A funny thing happened a few days ago. I was listening to a report on the news about the flu and precautions the authorities suggested taking to prevent the spread of the virus. One of the most important tips was to not send children to school if they had symptoms. That makes sense but when I heard the report, I become a bit cynical.
I told my husband, "Yeah. they say that but I just hate the judgmental tone I get when I call in to the school to tell them my kid is sick and is staying home. They sound like they don't really that he's sick and that I'm a pushover for letting him stay home. They make me feel like I'm a bad parent."
That's when he said something that I had never really thought of. He said, "You know, I don't think they are thinking that at all. I think those thoughts are coming from somewhere else." Somewhere else? What does that even mean? Does that mean it's coming from myself? That's when it hit me that I was living out a perfect example of the shame scenario I have been reading about.
In my last post, I shared the teachings of Brene Brown on shame and vulnerability. In her book, I Thought It Was Just Me (but it isn't), Brown describes shame as "the intensely painful feeling or experience of believing we are flawed and therefore unworthy of acceptance and belonging." When we have these feeling wash over us, we feel it both emotionally and physically and react by withdrawing, ramping up the people pleasing efforts, or we lash out and use shame to fight shame.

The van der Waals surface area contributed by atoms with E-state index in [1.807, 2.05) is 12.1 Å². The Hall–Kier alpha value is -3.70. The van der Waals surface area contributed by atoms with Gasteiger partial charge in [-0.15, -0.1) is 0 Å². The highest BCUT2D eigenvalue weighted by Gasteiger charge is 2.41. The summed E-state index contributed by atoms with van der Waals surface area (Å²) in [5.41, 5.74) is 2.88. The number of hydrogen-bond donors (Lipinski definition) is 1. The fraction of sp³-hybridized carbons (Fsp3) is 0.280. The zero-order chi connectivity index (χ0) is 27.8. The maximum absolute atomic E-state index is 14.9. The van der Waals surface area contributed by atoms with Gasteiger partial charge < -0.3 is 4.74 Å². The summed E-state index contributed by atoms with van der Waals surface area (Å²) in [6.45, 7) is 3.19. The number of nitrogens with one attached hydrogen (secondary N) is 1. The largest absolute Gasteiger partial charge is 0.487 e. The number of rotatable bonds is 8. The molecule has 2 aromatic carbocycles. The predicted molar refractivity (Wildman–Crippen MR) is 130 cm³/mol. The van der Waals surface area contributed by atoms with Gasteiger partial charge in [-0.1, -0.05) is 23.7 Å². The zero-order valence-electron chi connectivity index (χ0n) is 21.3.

Brown points out that we will forever be subject to the feelings of shame due to expectations we place on ourselves and others that lead to struggles with perfectionism, inadequacy and power struggles. However, in her extensive research, she has found common traits that those who are less prone to shame all share.
Our goal is to not try to rid ourselves of these feelings but to develop shame resilience. In order to be able to develop the 4 elements she found at work in those who are more resilient, we need to find those who will help partner with us. The strongest antidote for shame is empathy, or the ability to understand a situation from the other's perspective. If we can connect with someone who will understand, not be judgmental and who we can honestly share our struggles with, we will be that much better off. It's a tall order, but if we can in turn offer this to them, we have found connection.
First Element: Recognizing shame.
We first need to recognize the feelings shame brings. The most common categories of shame for women were appearance and body image, motherhood, family, parenting, money and work, mental and physical health, sex, aging, religion, being stereotyped and labeled, speaking out and surviving trauma. Interestingly, the main shame area reported by men is being perceived as weak, which encompassed every area of their lives.
Brown points out that men and women both experience the same feelings of shame, but women feel caught in a web with expectations coming from a tangled mess of sources. Men feel more like they are stuck in a box with one expectation: to be strong at all cost and to show no signs of weakness.